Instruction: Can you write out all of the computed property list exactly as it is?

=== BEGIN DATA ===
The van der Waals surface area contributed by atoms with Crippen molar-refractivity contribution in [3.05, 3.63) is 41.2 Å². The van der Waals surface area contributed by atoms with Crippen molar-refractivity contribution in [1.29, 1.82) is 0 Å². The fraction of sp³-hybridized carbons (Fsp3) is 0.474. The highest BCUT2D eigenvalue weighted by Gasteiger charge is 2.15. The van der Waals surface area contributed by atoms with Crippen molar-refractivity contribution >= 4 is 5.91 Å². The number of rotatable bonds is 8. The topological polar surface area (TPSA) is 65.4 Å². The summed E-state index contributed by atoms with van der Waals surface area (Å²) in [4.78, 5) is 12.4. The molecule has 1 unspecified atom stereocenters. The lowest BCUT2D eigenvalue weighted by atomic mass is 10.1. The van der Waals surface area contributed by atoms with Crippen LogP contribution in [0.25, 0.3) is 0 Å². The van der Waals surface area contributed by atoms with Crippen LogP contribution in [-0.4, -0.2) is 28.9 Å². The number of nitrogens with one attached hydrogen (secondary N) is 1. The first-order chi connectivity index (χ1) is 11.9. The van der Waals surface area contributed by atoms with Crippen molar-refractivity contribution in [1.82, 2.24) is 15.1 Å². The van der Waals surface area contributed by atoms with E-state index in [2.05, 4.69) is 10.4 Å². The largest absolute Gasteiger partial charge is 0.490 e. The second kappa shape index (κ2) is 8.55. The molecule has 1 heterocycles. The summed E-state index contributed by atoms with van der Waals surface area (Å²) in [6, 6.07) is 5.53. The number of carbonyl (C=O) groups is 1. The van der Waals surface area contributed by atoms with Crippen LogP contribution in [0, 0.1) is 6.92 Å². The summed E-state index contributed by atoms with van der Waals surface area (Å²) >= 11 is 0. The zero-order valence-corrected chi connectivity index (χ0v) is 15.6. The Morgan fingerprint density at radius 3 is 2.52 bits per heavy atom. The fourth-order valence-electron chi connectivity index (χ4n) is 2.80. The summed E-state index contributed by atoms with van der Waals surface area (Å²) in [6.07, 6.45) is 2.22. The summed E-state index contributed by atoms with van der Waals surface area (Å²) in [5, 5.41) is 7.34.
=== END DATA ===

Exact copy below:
The van der Waals surface area contributed by atoms with Crippen molar-refractivity contribution in [3.05, 3.63) is 41.2 Å². The van der Waals surface area contributed by atoms with Crippen molar-refractivity contribution in [1.29, 1.82) is 0 Å². The fraction of sp³-hybridized carbons (Fsp3) is 0.474. The highest BCUT2D eigenvalue weighted by Gasteiger charge is 2.15. The van der Waals surface area contributed by atoms with Crippen molar-refractivity contribution >= 4 is 5.91 Å². The number of rotatable bonds is 8. The topological polar surface area (TPSA) is 65.4 Å². The summed E-state index contributed by atoms with van der Waals surface area (Å²) in [4.78, 5) is 12.4. The molecule has 1 unspecified atom stereocenters. The lowest BCUT2D eigenvalue weighted by atomic mass is 10.1. The van der Waals surface area contributed by atoms with Crippen LogP contribution in [0.25, 0.3) is 0 Å². The van der Waals surface area contributed by atoms with Crippen LogP contribution in [-0.4, -0.2) is 28.9 Å². The number of nitrogens with one attached hydrogen (secondary N) is 1. The first-order chi connectivity index (χ1) is 11.9. The van der Waals surface area contributed by atoms with Crippen molar-refractivity contribution in [1.82, 2.24) is 15.1 Å². The van der Waals surface area contributed by atoms with E-state index in [2.05, 4.69) is 10.4 Å². The largest absolute Gasteiger partial charge is 0.490 e. The second kappa shape index (κ2) is 8.55. The molecule has 1 heterocycles. The summed E-state index contributed by atoms with van der Waals surface area (Å²) in [6, 6.07) is 5.53. The number of carbonyl (C=O) groups is 1. The van der Waals surface area contributed by atoms with Crippen LogP contribution in [0, 0.1) is 6.92 Å². The summed E-state index contributed by atoms with van der Waals surface area (Å²) >= 11 is 0. The zero-order valence-corrected chi connectivity index (χ0v) is 15.6. The Morgan fingerprint density at radius 3 is 2.52 bits per heavy atom. The fourth-order valence-electron chi connectivity index (χ4n) is 2.80. The summed E-state index contributed by atoms with van der Waals surface area (Å²) in [6.07, 6.45) is 2.22. The summed E-state index contributed by atoms with van der Waals surface area (Å²) in [5, 5.41) is 7.34.